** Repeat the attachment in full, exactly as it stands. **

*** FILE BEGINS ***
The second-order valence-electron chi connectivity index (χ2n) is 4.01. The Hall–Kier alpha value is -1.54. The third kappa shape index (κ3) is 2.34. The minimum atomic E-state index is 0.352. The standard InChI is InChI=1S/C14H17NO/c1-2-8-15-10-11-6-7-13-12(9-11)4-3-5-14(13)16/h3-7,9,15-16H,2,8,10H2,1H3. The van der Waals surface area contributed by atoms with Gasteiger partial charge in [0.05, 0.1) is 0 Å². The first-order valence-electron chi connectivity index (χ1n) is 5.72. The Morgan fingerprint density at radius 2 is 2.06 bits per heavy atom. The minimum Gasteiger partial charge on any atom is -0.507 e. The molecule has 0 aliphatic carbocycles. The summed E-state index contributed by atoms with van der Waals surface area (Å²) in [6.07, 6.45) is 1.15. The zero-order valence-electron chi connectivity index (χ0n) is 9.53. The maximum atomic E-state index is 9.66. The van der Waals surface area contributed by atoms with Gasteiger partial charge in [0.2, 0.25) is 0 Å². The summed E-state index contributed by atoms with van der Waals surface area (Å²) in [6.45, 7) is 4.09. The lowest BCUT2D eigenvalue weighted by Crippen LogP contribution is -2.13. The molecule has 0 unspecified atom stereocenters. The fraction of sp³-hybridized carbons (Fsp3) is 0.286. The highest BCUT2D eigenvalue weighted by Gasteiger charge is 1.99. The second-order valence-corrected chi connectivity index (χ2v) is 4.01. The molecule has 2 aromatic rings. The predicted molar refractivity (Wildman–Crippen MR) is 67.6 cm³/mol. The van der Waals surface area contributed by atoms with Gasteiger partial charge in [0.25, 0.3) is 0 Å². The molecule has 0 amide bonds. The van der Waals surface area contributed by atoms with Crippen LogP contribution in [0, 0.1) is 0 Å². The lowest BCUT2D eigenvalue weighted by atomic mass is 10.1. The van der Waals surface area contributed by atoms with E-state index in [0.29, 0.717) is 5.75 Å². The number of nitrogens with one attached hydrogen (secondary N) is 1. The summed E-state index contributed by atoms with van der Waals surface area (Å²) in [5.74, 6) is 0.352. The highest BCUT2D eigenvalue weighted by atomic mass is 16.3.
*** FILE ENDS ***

The second-order valence-electron chi connectivity index (χ2n) is 4.01. The Hall–Kier alpha value is -1.54. The third kappa shape index (κ3) is 2.34. The minimum atomic E-state index is 0.352. The standard InChI is InChI=1S/C14H17NO/c1-2-8-15-10-11-6-7-13-12(9-11)4-3-5-14(13)16/h3-7,9,15-16H,2,8,10H2,1H3. The van der Waals surface area contributed by atoms with Gasteiger partial charge in [0.05, 0.1) is 0 Å². The first-order valence-electron chi connectivity index (χ1n) is 5.72. The Morgan fingerprint density at radius 2 is 2.06 bits per heavy atom. The minimum Gasteiger partial charge on any atom is -0.507 e. The molecule has 0 aliphatic carbocycles. The summed E-state index contributed by atoms with van der Waals surface area (Å²) in [6.07, 6.45) is 1.15. The zero-order valence-electron chi connectivity index (χ0n) is 9.53. The maximum atomic E-state index is 9.66. The van der Waals surface area contributed by atoms with Gasteiger partial charge in [0.2, 0.25) is 0 Å². The summed E-state index contributed by atoms with van der Waals surface area (Å²) in [6.45, 7) is 4.09. The lowest BCUT2D eigenvalue weighted by Crippen LogP contribution is -2.13. The molecule has 0 unspecified atom stereocenters. The fraction of sp³-hybridized carbons (Fsp3) is 0.286. The highest BCUT2D eigenvalue weighted by Gasteiger charge is 1.99. The second-order valence-corrected chi connectivity index (χ2v) is 4.01. The molecule has 2 aromatic rings. The predicted molar refractivity (Wildman–Crippen MR) is 67.6 cm³/mol. The van der Waals surface area contributed by atoms with Gasteiger partial charge in [0.25, 0.3) is 0 Å². The molecule has 0 amide bonds. The van der Waals surface area contributed by atoms with Crippen LogP contribution in [0, 0.1) is 0 Å². The lowest BCUT2D eigenvalue weighted by atomic mass is 10.1. The van der Waals surface area contributed by atoms with E-state index in [0.29, 0.717) is 5.75 Å². The number of nitrogens with one attached hydrogen (secondary N) is 1. The summed E-state index contributed by atoms with van der Waals surface area (Å²) in [5.74, 6) is 0.352. The highest BCUT2D eigenvalue weighted by atomic mass is 16.3.